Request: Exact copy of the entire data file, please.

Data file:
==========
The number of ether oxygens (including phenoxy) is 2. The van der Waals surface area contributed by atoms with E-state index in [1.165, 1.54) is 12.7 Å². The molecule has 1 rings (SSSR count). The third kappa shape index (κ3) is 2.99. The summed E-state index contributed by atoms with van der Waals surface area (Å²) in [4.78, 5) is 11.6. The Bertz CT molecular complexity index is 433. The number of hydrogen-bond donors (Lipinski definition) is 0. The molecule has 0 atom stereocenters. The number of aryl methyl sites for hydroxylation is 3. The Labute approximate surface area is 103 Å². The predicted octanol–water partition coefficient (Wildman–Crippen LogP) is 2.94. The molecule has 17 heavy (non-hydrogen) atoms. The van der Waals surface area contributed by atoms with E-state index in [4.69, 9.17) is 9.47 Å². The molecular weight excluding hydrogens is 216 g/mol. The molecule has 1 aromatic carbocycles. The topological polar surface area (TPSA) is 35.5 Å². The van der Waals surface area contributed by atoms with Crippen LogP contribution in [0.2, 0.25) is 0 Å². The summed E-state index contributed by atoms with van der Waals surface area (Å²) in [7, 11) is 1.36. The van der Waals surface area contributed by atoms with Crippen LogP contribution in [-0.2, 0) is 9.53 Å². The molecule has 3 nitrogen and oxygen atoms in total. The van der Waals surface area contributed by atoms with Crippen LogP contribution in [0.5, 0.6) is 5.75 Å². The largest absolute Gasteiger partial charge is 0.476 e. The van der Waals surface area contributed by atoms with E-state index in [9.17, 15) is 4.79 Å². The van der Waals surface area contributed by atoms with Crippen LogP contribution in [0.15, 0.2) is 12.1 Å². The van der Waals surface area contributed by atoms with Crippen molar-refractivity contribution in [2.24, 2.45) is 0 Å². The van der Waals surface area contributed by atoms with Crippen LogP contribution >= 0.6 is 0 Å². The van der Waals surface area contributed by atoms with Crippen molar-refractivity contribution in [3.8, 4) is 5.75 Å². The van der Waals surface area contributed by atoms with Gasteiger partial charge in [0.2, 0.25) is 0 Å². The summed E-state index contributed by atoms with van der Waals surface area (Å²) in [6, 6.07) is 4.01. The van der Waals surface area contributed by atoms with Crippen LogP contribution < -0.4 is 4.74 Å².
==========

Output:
The number of ether oxygens (including phenoxy) is 2. The van der Waals surface area contributed by atoms with E-state index in [1.165, 1.54) is 12.7 Å². The molecule has 1 rings (SSSR count). The third kappa shape index (κ3) is 2.99. The summed E-state index contributed by atoms with van der Waals surface area (Å²) in [4.78, 5) is 11.6. The Bertz CT molecular complexity index is 433. The number of hydrogen-bond donors (Lipinski definition) is 0. The molecule has 0 atom stereocenters. The number of aryl methyl sites for hydroxylation is 3. The Labute approximate surface area is 103 Å². The predicted octanol–water partition coefficient (Wildman–Crippen LogP) is 2.94. The molecule has 17 heavy (non-hydrogen) atoms. The van der Waals surface area contributed by atoms with E-state index in [4.69, 9.17) is 9.47 Å². The molecular weight excluding hydrogens is 216 g/mol. The molecule has 1 aromatic carbocycles. The topological polar surface area (TPSA) is 35.5 Å². The van der Waals surface area contributed by atoms with Crippen LogP contribution in [0.2, 0.25) is 0 Å². The summed E-state index contributed by atoms with van der Waals surface area (Å²) in [7, 11) is 1.36. The van der Waals surface area contributed by atoms with Crippen LogP contribution in [-0.2, 0) is 9.53 Å². The molecule has 3 nitrogen and oxygen atoms in total. The van der Waals surface area contributed by atoms with Crippen LogP contribution in [0.5, 0.6) is 5.75 Å². The largest absolute Gasteiger partial charge is 0.476 e. The van der Waals surface area contributed by atoms with E-state index in [9.17, 15) is 4.79 Å². The van der Waals surface area contributed by atoms with Crippen LogP contribution in [0.15, 0.2) is 12.1 Å². The van der Waals surface area contributed by atoms with Crippen molar-refractivity contribution in [2.24, 2.45) is 0 Å². The van der Waals surface area contributed by atoms with Crippen LogP contribution >= 0.6 is 0 Å². The van der Waals surface area contributed by atoms with Crippen molar-refractivity contribution in [3.8, 4) is 5.75 Å². The van der Waals surface area contributed by atoms with Gasteiger partial charge in [0.2, 0.25) is 0 Å². The summed E-state index contributed by atoms with van der Waals surface area (Å²) in [6, 6.07) is 4.01. The van der Waals surface area contributed by atoms with Crippen LogP contribution < -0.4 is 4.74 Å².